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[Page 26]

The Extended Family

The Jewish immigrants to the United States formed landsmanshaftn or lodges made up of persons coming from the same town or district. These organizations served many purposes; as mutual aid or benevolent societies they enabled the immigrants to adapt to the new way of life and offered security, friendship, sickness and death benefits and financial aid. By 1914, New York had over five hundred landsmanshaftn and the number continued to grow until the 1930s when the first generation of immigrants began to move away or to die off.

The Chevra Bnei Rabbi Menachem Mendel Anshei Dubrowa was formed on March 25, 1892) the first President being Harry Bloom. The Society was named after the community's tzaddik and the membership grew throughout the early years of the century. The original immigrants had worked twelve hours a day or more, seven days a week, and lived in walk-ups on the lower East Side. A synagogue was purchased on Georgia Avenue in Brooklyn in 1920. The vitality of the organization declined after World War II. In 1955 there were about 200 family members, but by the 1980s membership had fallen to about 85, mostly widows. Because of a deteriorating neighborhood the synagogue was sold in 1968. Society members and their families are buried in three cemeteries, Mount Judah and Washington in Brooklyn and Beth David in EImont, Queens.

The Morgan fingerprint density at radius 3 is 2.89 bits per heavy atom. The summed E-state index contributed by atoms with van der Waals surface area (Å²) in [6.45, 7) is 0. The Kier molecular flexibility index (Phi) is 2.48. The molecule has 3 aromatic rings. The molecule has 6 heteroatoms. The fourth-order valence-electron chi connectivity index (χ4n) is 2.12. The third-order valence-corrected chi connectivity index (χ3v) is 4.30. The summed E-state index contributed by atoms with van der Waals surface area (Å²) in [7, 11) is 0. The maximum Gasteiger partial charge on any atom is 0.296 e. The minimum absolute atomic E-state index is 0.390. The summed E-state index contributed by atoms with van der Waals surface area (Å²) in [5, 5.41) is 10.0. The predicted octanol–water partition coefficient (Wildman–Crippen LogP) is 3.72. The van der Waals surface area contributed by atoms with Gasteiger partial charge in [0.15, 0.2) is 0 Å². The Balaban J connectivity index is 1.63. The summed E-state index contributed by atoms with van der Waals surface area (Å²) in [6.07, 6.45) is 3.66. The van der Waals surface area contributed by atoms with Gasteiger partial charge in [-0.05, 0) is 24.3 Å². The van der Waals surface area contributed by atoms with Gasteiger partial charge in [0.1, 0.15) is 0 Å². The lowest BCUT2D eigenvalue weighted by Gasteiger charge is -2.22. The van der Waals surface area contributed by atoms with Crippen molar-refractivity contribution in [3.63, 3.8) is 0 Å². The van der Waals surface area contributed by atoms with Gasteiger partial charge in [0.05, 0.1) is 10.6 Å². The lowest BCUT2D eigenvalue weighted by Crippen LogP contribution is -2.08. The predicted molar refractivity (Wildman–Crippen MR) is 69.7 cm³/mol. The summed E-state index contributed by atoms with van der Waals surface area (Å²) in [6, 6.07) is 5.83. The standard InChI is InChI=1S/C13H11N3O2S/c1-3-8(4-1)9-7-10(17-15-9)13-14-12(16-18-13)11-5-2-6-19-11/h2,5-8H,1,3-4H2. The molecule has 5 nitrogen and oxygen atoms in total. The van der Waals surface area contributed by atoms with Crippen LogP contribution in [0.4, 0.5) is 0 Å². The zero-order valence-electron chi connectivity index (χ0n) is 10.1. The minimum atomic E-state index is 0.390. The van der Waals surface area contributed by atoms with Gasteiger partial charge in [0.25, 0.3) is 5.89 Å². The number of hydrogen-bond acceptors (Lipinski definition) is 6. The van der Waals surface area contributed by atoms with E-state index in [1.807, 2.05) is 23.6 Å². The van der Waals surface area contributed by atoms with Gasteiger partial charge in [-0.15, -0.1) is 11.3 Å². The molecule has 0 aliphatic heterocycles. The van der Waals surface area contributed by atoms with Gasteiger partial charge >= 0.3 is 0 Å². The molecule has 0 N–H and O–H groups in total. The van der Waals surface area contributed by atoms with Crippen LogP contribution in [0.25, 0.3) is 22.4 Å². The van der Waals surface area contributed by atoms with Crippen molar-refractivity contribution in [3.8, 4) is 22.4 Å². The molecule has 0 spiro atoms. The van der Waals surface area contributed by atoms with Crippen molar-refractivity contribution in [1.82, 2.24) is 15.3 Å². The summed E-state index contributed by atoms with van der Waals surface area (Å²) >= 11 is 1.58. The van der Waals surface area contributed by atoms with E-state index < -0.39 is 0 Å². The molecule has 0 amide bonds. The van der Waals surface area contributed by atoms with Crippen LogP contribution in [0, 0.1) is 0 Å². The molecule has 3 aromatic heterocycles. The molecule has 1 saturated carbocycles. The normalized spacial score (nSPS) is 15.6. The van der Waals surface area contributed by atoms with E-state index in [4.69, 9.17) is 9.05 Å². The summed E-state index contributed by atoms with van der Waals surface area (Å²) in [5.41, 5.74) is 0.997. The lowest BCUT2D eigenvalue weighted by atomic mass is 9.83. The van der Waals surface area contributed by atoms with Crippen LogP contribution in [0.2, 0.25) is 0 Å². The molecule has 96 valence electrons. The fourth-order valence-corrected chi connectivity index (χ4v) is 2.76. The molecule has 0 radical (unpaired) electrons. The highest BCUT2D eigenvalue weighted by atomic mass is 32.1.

dab026a.gif dab026b.jpg
Community cemetery plot for Chevra Bnei Menachem Mendel
Anshei Dubrowa in Elmont, Queens, New York.


[Page 27]


Dance and meeting notices of the
Chevra Bnei Rabbi Menachem Anshel Dubrowa.


[Pages 28-29]


Testimonial banquet to Mr. Harry Rosen at the 45th Anniversary
of Chevra Bnei Menachem Mendel Anshei Dubrowa, March 1934.


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